Illness disrupted my childhood in 1934, when I was three. Acute stomach pains were initially diagnosed as colic. The pain became so intense that my parents had to carry me to bed on a board because my body could not tolerate bending. I was eventually admitted to hospital and remember being held down by masked nurses while an anaesthetic was administered – a terrifying experience. I also thought that this was part of the process of dying. I had heard much about death as a small child. My parents were of the generation that became familiar with death during the Great War of 1914-18, and my aunts often whispered about friends afflicted by cancer.
The surgeon’s exploratory operation revealed a ruptured appendix and the onset of peritonitis. Appendicitis was then more difficult to diagnose and treat than it is now, and was often fatal when peritonitis had set in. I was fortunate to survive, and have since had a sense of being allowed a second chance at life. My mother was pleased to attribute my survival to a nurse’s comment about the quality of her care for me.
I spent a long month in hospital, not knowing when – or whether – I might go home, in pain or discomfort for much of the time, lonely, isolated and depressed. One memorable incident was the removal of the stitches from my large stomach wound. The flesh had healed around them so well that taking them out caused both pain and an associated sensation of tugging within my body. I discovered in later life a tendency to go into shock at the sensation of an instrument moving inside me, which I attribute to this early experience.
I became so depressed that I was unable to call for help one day when I had been placed in a chair so close to an electric fire that my grey hospital dressing-gown began to scorch. Much of the problem sprang from the hospital policy, universal at the time, of not allowing parents to visit, presumably on the grounds that the children became upset when they left. In addition to experiencing physical pain and discomfort, I was also deprived of the love and presence of my parents. They were allowed to stand at the ward doors and look at me through their porthole windows. I sometimes feel that I stand behind them viewing the tiny child that I was, seated in a large chair.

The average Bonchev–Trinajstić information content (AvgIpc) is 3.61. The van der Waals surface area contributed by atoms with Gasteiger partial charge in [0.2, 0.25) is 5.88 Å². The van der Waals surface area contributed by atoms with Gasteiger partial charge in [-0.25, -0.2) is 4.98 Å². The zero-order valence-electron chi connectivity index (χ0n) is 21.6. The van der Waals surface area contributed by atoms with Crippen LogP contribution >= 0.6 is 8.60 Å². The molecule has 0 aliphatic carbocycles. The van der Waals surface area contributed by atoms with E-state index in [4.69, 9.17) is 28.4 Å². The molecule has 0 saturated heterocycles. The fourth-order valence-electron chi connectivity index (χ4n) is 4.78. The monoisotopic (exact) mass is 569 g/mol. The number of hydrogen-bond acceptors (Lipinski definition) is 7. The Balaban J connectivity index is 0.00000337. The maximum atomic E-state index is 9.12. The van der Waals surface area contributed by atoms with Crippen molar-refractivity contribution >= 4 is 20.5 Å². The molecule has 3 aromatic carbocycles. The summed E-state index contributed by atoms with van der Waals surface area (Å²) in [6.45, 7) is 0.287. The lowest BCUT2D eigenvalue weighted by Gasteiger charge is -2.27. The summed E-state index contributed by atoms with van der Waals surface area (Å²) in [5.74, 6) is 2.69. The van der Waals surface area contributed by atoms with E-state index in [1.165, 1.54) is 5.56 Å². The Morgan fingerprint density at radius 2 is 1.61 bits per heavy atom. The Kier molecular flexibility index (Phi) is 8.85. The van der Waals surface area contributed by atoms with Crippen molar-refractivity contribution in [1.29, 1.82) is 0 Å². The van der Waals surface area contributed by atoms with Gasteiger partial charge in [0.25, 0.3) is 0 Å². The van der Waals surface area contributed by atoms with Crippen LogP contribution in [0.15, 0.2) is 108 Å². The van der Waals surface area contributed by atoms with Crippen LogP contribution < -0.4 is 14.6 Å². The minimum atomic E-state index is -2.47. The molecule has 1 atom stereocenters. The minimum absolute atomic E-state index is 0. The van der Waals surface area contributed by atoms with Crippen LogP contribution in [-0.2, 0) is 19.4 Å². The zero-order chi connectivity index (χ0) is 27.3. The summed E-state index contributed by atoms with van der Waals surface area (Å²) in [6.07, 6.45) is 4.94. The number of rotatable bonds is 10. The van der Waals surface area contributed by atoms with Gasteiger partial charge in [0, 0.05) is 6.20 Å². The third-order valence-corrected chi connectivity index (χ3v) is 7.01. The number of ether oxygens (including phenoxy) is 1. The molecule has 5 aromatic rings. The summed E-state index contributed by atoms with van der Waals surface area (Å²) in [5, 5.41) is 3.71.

I left hospital with a long scar at the right side of my stomach, with stitching on both sides that grew in adult life to resemble the legs of an enormous insect. The scar is roughened and enlarged at the base, where the wound was drained because of an abscess. The psychological scars are equally enduring. Photographs taken before and after the operation show a sturdy, fair-haired boy changed into a pinch-faced waif apparently absorbed in tormenting inner thoughts. I suffered night terrors for several years, with one particular recurring death dream. I became a compulsive nail-biter. Well into adult life the old-fashioned disinfectant smell of hospitals reawakened my childhood anxiety to the extent, occasionally, of disorientation. I still take care to explain to doctors that I was traumatised by childhood surgery in case the terrified three-year-old inside me reacts badly to a simple procedure.
Of course, what happened to me hardly compares with the years some of my contemporaries spent in hospitals for the treatment of orthopaedic problems or tuberculosis, or with the institutional experiences of profoundly disabled children such as my late friends Margaret and Jack Wymer.
John Vaizey, in Scenes from Institutional Life, gives a moving account of the impersonal cruelty of such regimes, and of the apparent indifference and occasional sadism of some of the staff. I can only admire the courage and steadfastness of those who survived such experiences.
Sir William Utting was Chief Inspector of Social Services. Among many other distinguished roles, he served on the Nolan Committee and was author of People Like Us.